Thursday, 20 March 2014

Ostara Blog Hop: Lily Renewed

Final card - Martagon Lily
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For those who don't yet know, the Celtic Lenormand is a 45 card deck due to be published by US Games later this summer.  While it is a standard Lenormand which can be read following that deck's tradition, it also has pagan influences.  For instance, there are associations between the cards and the eight sabbats on the Wheel of the Year.  These can be used for timing questions, or as a focus for readings around the sabbats.

Last year, I posted about the Lily card as part of that Ostara blog hop.  The responses I received to that post led to the card being overhauled.  So, I'd like to share those changes with you all, as part of this blog hop focused on renewal.

Lily of the Valley version
Originally, I thought to have a Lily of the Valley on this card.  White lilies are fairly common in Lenormand decks, and the Lily of the Valley also has connections to the Goddess Eostre, linked to this pagan celebration.  However, it turns out that the Lily of the Valley is no longer considered a true lily (it used to be, but botanists changed their minds!)  Combining that with the fact that traditionally the Lenormand Lily is associated with the King of France in particular (linked through the Fleur de Lys), and wise, older men in general (through the King of Spades playing card association), I decided to choose a different, true lily for this depiction. 

The Martagon Lily combines the purple of royalty (and spiritual enlightenment) with the more masculine protruding stamen you now see in the card.  I placed it at the foot of a great oak, to suggest the wisdom of age, and the commanding, masculine virtues of the Greenman/King of Spades.  As well as the association to an older man, the card can also be linked to sexuality (those protruding stamen and its pink/purple colour), and to harmony and balance (the wisdom brought by experience, and the purple of the crown chakra).  These associations connect well with this time of year, too, a time of renewal.  After all, you can get that feeling of renewed energy and vigour both from finding a better harmony and balance in your life and from enjoying your sexuality!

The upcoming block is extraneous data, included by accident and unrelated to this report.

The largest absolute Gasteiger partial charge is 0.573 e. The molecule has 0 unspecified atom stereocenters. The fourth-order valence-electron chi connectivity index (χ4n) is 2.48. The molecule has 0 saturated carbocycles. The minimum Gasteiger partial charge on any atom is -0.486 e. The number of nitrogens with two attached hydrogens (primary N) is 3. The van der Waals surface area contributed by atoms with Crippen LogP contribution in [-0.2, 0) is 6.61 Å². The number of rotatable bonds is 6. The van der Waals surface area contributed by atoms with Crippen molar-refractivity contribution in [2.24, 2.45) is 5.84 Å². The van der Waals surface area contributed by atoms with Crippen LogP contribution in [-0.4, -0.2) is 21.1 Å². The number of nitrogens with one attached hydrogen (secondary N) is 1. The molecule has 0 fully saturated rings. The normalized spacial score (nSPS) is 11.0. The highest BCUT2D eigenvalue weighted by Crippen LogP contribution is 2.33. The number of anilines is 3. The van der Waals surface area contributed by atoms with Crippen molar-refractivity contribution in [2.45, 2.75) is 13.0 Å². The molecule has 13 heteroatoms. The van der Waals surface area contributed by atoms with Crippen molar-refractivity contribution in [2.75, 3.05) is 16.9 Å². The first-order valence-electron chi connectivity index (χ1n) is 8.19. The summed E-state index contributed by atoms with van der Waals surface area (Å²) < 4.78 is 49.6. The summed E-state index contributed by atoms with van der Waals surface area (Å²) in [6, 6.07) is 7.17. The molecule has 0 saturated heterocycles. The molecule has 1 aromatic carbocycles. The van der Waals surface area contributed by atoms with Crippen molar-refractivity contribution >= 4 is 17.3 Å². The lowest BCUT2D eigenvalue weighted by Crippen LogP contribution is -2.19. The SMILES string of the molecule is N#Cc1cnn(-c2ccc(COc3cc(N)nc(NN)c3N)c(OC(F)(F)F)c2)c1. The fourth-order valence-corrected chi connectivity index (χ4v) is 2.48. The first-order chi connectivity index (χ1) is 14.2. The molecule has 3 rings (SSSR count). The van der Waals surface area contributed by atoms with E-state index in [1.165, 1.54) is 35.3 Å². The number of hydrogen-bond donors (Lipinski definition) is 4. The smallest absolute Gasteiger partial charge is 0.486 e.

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20 comments:

  1. Both cards are beautiful! I love the white lily but I appreciate your desire to keep with tradition while still upholding your personal take on the deck. I can't wait til it's released!

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    1. I'm really delighted with how this card turned out - it's very clear and colourful, but with additional associations if you look a bit deeper :) Like you both, I can't wait to have the final deck in my hands. I've done lots of readings with my prototype, but it really doesn't shuffle well :(

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  2. I am so looking forward to this deck! Both of these images are beautiful but I understand why the lily had to change....or resurrect. Ostara blessings!

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    1. Thanks, Margo. Somehow, it wasn't until I wrote this post that I realised how appropriate it was for the Lily card in particular to have been reborn this way ;)

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  3. Beautiful Artwork! I don't know very much (actually, anything) about Lenormand but lilies are one of my favorite flowers. Gorgeous!

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    1. Hi Tarot Ann, glad you like the artwork, I think Will is amazing :) As for Lenormand, it's a fascinating system, hope you'll give it a try sometime...

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  4. Both cards are beautiful but I can see why you've made the change. Looking forward to seeing this deck soon!